Lieutenant Colonel L. M. Coleman was formerly a professor of Latin at the University of Virginia. Before the war, he was a Christian but was unwilling to lead in prayer or engage in public religious activities. Seeing the spiritual and moral needs of his men, however, and having no one else qualified to meet them, he assumed the responsibility himself. In camp, on the march, and before battles, he would lead his command in eloquent prayer, invoking God's blessing and protection. "He became," says the Southern Presbyterian, "a minister in everything except the formalities of the office--licensure and ordination--and he had decided, if his life was spared until the return of peace, to take his place in the Baptist pulpit." Clearly, the war played a major part in deepening the spiritual life and turning the hearts of many men toward the ministry.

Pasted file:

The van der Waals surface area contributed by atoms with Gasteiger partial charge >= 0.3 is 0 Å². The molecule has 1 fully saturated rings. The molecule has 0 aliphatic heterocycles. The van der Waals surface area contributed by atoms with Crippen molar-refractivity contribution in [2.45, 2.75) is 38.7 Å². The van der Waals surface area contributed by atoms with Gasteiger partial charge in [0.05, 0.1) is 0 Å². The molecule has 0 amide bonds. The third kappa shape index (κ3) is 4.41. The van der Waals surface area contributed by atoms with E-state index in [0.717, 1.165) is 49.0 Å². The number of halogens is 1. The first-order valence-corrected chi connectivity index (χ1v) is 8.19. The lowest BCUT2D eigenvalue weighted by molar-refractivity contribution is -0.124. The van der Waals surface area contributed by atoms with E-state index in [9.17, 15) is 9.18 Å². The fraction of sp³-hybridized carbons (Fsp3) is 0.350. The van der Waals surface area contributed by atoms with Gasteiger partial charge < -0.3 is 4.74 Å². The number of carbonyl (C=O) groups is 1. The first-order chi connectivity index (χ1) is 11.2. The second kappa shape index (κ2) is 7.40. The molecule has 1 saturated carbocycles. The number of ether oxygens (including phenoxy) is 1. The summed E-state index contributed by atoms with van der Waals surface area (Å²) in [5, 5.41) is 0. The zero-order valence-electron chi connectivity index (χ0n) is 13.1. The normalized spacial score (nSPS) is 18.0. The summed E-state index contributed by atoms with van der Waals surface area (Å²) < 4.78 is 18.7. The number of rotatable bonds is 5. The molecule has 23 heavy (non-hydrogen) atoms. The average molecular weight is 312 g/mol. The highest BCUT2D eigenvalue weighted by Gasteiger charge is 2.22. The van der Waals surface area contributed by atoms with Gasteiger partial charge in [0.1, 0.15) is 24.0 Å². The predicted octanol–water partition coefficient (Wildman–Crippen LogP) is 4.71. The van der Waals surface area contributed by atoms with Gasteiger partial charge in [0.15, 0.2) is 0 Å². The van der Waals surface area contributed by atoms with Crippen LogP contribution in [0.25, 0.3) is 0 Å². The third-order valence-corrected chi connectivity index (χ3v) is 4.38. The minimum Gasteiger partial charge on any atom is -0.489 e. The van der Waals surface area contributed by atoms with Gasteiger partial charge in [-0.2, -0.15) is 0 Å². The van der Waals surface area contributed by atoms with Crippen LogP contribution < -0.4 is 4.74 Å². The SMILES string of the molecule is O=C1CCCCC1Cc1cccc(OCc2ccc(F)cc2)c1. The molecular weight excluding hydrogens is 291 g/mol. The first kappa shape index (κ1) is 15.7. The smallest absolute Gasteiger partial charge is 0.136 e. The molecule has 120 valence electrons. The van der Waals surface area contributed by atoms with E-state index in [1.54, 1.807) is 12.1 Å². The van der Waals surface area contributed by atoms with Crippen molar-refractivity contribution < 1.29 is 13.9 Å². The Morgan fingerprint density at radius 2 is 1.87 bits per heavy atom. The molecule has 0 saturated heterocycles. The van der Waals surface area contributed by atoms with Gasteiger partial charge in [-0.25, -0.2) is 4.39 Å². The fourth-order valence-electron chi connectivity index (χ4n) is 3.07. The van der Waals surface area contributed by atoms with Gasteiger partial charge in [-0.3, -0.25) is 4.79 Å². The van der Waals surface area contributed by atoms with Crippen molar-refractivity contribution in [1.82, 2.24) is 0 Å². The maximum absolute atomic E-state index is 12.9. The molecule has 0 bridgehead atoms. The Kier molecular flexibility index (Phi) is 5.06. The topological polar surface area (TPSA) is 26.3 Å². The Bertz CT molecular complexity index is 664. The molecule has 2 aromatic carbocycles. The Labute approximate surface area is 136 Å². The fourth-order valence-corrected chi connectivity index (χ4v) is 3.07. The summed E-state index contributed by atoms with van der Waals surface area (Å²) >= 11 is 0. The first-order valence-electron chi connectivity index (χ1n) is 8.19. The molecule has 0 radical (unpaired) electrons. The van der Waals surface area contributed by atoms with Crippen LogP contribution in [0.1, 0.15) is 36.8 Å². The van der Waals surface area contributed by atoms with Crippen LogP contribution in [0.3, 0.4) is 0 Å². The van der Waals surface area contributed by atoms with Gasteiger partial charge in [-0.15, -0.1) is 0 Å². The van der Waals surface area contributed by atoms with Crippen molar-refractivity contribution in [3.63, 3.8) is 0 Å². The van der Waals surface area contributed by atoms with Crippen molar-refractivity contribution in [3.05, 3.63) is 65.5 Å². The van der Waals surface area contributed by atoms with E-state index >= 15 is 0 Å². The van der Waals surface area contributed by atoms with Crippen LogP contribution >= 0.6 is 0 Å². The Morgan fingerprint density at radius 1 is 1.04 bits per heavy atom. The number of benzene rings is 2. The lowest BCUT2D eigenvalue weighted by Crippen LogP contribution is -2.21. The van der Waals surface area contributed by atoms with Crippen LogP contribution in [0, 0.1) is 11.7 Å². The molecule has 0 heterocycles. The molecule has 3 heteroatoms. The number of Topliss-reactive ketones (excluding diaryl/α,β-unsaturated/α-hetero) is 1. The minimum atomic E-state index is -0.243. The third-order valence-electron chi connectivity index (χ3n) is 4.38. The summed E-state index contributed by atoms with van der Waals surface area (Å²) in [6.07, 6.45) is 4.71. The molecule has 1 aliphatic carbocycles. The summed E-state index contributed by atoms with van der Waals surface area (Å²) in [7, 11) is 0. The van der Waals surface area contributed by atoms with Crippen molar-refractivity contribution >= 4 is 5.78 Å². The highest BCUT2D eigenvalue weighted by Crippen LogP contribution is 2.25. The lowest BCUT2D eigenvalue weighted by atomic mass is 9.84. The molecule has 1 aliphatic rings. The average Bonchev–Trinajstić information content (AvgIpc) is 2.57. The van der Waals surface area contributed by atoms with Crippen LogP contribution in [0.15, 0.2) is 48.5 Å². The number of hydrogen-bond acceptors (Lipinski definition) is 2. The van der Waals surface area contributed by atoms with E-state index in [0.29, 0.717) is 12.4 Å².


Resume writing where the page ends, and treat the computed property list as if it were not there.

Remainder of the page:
2. The conversion of officers and men in the ranks. This was the most spectacular result of these revivals. Estimates of the number of those who made a public profession of their faith while in the camps vary greatly. Some have indicated that possibly as many as 150,000 men who wore the gray gave their hearts to Christ as a result of this movement. This number may be exaggerated, yet we find that the records of church courts indicate that in one winter 12,000 to 15,000 accepted Christ in the Second and Third Army Corps under Lee's command. Thousands of these men fell in battle. Surely their deaths were precious in the sight of the Lord.

Rev. Charles H. Dobbs, the Presbyterian chaplain of the twelfth Mississippi, commented on the fact that so few of his church members survived the war. They may, he suspects, have been more fearless than their comrades. Doubtless a vast number of recent converts were among the innumerable company of young Confederates who "stormed the thousand gates that lead to death."



Taken from Revivals in the Midst of the Years by Benjamin R. Lacy. Published by John Knox Press.